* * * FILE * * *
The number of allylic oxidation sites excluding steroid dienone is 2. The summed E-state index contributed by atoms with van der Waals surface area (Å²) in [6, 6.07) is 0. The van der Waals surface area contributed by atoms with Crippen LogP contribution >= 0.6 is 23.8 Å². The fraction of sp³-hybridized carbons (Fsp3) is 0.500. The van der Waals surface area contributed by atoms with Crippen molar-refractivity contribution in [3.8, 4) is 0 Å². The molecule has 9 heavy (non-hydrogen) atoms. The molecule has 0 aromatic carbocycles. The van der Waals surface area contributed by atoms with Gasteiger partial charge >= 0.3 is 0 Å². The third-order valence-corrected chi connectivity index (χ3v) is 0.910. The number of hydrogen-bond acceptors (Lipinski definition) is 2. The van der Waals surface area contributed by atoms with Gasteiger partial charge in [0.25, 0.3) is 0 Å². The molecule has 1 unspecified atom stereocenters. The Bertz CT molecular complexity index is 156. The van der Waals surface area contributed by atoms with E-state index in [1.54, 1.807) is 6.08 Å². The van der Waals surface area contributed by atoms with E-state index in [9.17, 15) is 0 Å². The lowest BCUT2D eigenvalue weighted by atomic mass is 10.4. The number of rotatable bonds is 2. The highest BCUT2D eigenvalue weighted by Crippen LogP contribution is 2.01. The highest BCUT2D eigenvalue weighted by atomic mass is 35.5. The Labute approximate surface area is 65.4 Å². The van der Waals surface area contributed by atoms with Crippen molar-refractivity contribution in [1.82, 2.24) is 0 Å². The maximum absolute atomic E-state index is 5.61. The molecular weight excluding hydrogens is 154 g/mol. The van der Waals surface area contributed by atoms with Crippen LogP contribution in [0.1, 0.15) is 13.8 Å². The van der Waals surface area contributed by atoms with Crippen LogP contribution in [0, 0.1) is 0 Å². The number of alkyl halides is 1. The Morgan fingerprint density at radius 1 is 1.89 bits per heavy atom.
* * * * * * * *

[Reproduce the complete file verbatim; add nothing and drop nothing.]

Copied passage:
The number of allylic oxidation sites excluding steroid dienone is 2. The summed E-state index contributed by atoms with van der Waals surface area (Å²) in [6, 6.07) is 0. The van der Waals surface area contributed by atoms with Crippen LogP contribution >= 0.6 is 23.8 Å². The fraction of sp³-hybridized carbons (Fsp3) is 0.500. The van der Waals surface area contributed by atoms with Crippen molar-refractivity contribution in [3.8, 4) is 0 Å². The molecule has 9 heavy (non-hydrogen) atoms. The molecule has 0 aromatic carbocycles. The van der Waals surface area contributed by atoms with Gasteiger partial charge >= 0.3 is 0 Å². The third-order valence-corrected chi connectivity index (χ3v) is 0.910. The number of hydrogen-bond acceptors (Lipinski definition) is 2. The van der Waals surface area contributed by atoms with Gasteiger partial charge in [0.25, 0.3) is 0 Å². The molecule has 1 unspecified atom stereocenters. The Bertz CT molecular complexity index is 156. The van der Waals surface area contributed by atoms with E-state index in [1.54, 1.807) is 6.08 Å². The van der Waals surface area contributed by atoms with E-state index in [9.17, 15) is 0 Å². The lowest BCUT2D eigenvalue weighted by atomic mass is 10.4. The number of rotatable bonds is 2. The highest BCUT2D eigenvalue weighted by Crippen LogP contribution is 2.01. The highest BCUT2D eigenvalue weighted by atomic mass is 35.5. The Labute approximate surface area is 65.4 Å². The van der Waals surface area contributed by atoms with Crippen molar-refractivity contribution in [1.82, 2.24) is 0 Å². The maximum absolute atomic E-state index is 5.61. The molecular weight excluding hydrogens is 154 g/mol. The van der Waals surface area contributed by atoms with Crippen LogP contribution in [0.1, 0.15) is 13.8 Å². The van der Waals surface area contributed by atoms with Crippen LogP contribution in [0, 0.1) is 0 Å². The number of alkyl halides is 1. The Morgan fingerprint density at radius 1 is 1.89 bits per heavy atom.